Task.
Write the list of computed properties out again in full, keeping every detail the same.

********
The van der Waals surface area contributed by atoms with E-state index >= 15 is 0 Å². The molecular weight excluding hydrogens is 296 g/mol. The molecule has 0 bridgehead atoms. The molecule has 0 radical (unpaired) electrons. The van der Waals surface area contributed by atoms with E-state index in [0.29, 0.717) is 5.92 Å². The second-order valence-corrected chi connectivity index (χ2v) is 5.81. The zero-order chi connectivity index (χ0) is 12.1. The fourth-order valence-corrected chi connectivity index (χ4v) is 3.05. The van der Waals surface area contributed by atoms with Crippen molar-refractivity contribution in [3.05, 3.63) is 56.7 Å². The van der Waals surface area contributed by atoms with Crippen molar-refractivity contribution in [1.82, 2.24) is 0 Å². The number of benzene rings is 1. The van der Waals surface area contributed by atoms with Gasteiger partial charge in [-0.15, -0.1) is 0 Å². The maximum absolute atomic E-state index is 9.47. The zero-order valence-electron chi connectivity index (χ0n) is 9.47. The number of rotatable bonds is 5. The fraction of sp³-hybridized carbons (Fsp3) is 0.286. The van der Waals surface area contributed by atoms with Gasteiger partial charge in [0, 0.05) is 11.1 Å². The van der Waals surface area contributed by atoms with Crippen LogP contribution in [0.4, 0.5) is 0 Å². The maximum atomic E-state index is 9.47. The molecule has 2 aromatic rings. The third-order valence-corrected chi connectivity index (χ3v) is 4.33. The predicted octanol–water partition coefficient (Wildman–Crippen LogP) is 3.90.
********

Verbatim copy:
The van der Waals surface area contributed by atoms with E-state index >= 15 is 0 Å². The molecular weight excluding hydrogens is 296 g/mol. The molecule has 0 bridgehead atoms. The molecule has 0 radical (unpaired) electrons. The van der Waals surface area contributed by atoms with E-state index in [0.29, 0.717) is 5.92 Å². The second-order valence-corrected chi connectivity index (χ2v) is 5.81. The zero-order chi connectivity index (χ0) is 12.1. The fourth-order valence-corrected chi connectivity index (χ4v) is 3.05. The van der Waals surface area contributed by atoms with Crippen molar-refractivity contribution in [3.05, 3.63) is 56.7 Å². The van der Waals surface area contributed by atoms with Crippen molar-refractivity contribution in [1.82, 2.24) is 0 Å². The number of benzene rings is 1. The van der Waals surface area contributed by atoms with Gasteiger partial charge in [-0.15, -0.1) is 0 Å². The maximum absolute atomic E-state index is 9.47. The zero-order valence-electron chi connectivity index (χ0n) is 9.47. The number of rotatable bonds is 5. The fraction of sp³-hybridized carbons (Fsp3) is 0.286. The van der Waals surface area contributed by atoms with Gasteiger partial charge in [0, 0.05) is 11.1 Å². The van der Waals surface area contributed by atoms with Crippen LogP contribution in [0.4, 0.5) is 0 Å². The maximum atomic E-state index is 9.47. The molecule has 2 aromatic rings. The third-order valence-corrected chi connectivity index (χ3v) is 4.33. The predicted octanol–water partition coefficient (Wildman–Crippen LogP) is 3.90.